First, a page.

Students march to 'shatter silence'
April 18, 2013 11:00 AM
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More than 700 students, faculty, administrators and members of the Indiana community gathered to “shatter the silence” Wednesday in the annual Take Back the Night event at Indiana University of Pennsylvania.

The event, hosted by The Haven Project, is a march through the IUP campus to show support for victims and survivors of sexual violence, and is part of an international movement to send the message that victims and survivors of these crimes should not live in fear.

Alisia Drew, an IUP student and graduate assistant of The Haven Project, said the event is one of The Haven Project’s biggest events of the year, and this year brought 722 participants. IUP, Drew said, has been participating in the event for more than 15 years.

The event began in Delaney Courtyard, where attendees equipped with posters, signs, T-shirts and their loudest shouting voices were initially addressed by U.S. Attorney and Indiana native David J. Hickton and IUP President Michael Driscoll.

“This event has gone across the country and all across the world, but nowhere is there a greater spirit, nowhere is there a greater commitment to protecting victims of sexual assault than right here in Indiana, Pennsylvania,” Hickton said.

Hickton addressed the issue of sexual violence throughout history and how it has evolved — mentioning the newest form of violence: cyberbullying.

Hickton said that it is the top priority of all combined law enforcement and officials, the federal government and the United States Attorney’s office to do “not only everything we can to prosecute these crimes, but to prevent them.”

TBTN and The Haven Project address the belief that women are often victimized because of the clothes they wear and similar factors.

“We are never going to accept that women need to be fearful,” Hickton said. “Women should be able to walk without fear and in recognition that all of us will stand together and never allow sexual assault to become the problem that it has been in the past.”

Driscoll said that as a university and as individuals, everyone has an obligation to create healthy and safe communities. He encouraged students to remember what they’ve done by coming to the event when they go forth in their lives.

“It’s an unfortunate fact that rape and those sort of tragic crimes are more prevalent than ever,” he said, stating that IUP is preparing students to become experts in crime prevention, counselors and victims advocates, and to do overall the things that, he said, make a community safer.

“My dream for IUP students is to send you off into communities where people feel secure ... where families can feel safe from predators they know or may not know,” he said, just before the march began.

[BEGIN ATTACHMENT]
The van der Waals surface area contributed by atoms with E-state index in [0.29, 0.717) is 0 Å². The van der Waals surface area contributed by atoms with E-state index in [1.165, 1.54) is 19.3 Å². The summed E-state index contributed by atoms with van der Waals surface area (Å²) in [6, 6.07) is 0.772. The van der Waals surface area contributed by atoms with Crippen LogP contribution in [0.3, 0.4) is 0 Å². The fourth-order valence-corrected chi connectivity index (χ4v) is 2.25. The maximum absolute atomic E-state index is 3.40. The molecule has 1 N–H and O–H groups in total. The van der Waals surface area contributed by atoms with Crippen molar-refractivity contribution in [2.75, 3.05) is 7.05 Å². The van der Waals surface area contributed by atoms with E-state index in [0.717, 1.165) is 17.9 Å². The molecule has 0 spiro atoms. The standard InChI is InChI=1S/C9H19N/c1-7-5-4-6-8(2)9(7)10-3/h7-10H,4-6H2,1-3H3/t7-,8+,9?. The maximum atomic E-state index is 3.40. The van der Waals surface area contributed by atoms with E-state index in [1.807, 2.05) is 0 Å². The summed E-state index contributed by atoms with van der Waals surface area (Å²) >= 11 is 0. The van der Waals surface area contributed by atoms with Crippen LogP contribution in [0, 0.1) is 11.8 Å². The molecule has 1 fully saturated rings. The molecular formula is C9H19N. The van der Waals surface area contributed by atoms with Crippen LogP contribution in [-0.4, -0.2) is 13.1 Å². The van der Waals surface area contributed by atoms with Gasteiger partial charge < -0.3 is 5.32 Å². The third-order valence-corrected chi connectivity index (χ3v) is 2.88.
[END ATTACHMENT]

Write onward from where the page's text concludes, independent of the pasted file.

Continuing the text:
While hundreds of students marched through campus chanting phrases like “1-2-3-4, this is what we’re fighting for, 5-6-7-8, no more violence, no more rape,” passers-by stopped to watch the action, on-campus residents opened their blinds and windows to see what was going on, and traffic was stopped on multiple streets.

The march continued into the Kovalchick Convention and Athletic Complex’s PNC Room, where the turnout was so much larger than expected that marchers sat on the floor and stood near walls for a “Survivor Speak Out,” what The Haven Project considers to be “the heart of TBTN.”

The hourlong event, the program said, is designed to empower survivors and supporters to break the silence surrounding sexual violence.

Indiana District Attorney Patrick Dougherty and Cpl. Justin Schawl of the Indiana Borough Police Department gave opening remarks before survivors shared their anonymous, confidential stories.

“Every day in this country people are affected by domestic violence and sexual assault, Dougherty said. “It affects our friends, it affects our co-workers, it affects every facet of our lives.”

Dougherty held a moment of silence in memory of an IUP employee who lost his life “fighting the battle of domestic violence,” and shared statistics, including the fact that “in our community, one in five women will be raped at some point in their lives” and “one in 71 men will be raped at some point in their lives.”

Schawl expressed to students the importance of remembering that the Indiana Police Department is available for students involved in violent situations.

“The issue is this: Although we’re here for you and work hard for you ... the issue is preventing (these crimes) in the first place,” Schawl said.

Sexual-assault survivors took turns sharing their stories, each of them creating a stir of emotions in the audience.

The event closed with featured speaker Diane Moyer, legal director of the Pennsylvania Coalition Against Rape, sharing personal stories from college and the impact of alcohol on sexual assault, stating that 80 percent of sexual crimes happen when alcohol is involved. An important message that she and The Haven Project shared, however, is that intoxication cannot be used as justification.

“This is the start of something big,” Moyer said. “Each and every one of you understands what consent is ... what healthy relationships are.”

Moyer said that drinking and outfit choice are not an excuse for sexual assault.

“No outfit has ‘consent’ written on it,” she said.

“We live in a world that quietly accepts sexual violence and sometimes blatantly encourages rape culture,” said Drew, of The Haven Project. “Take Back the Night is one way to let all people know that we won’t tolerate violence on our campus and we don’t want to see it in our society, especially not in our community. … If one student walks away from Take Back the Night feeling empowered to take a stand against sexual violence, we did our job.”

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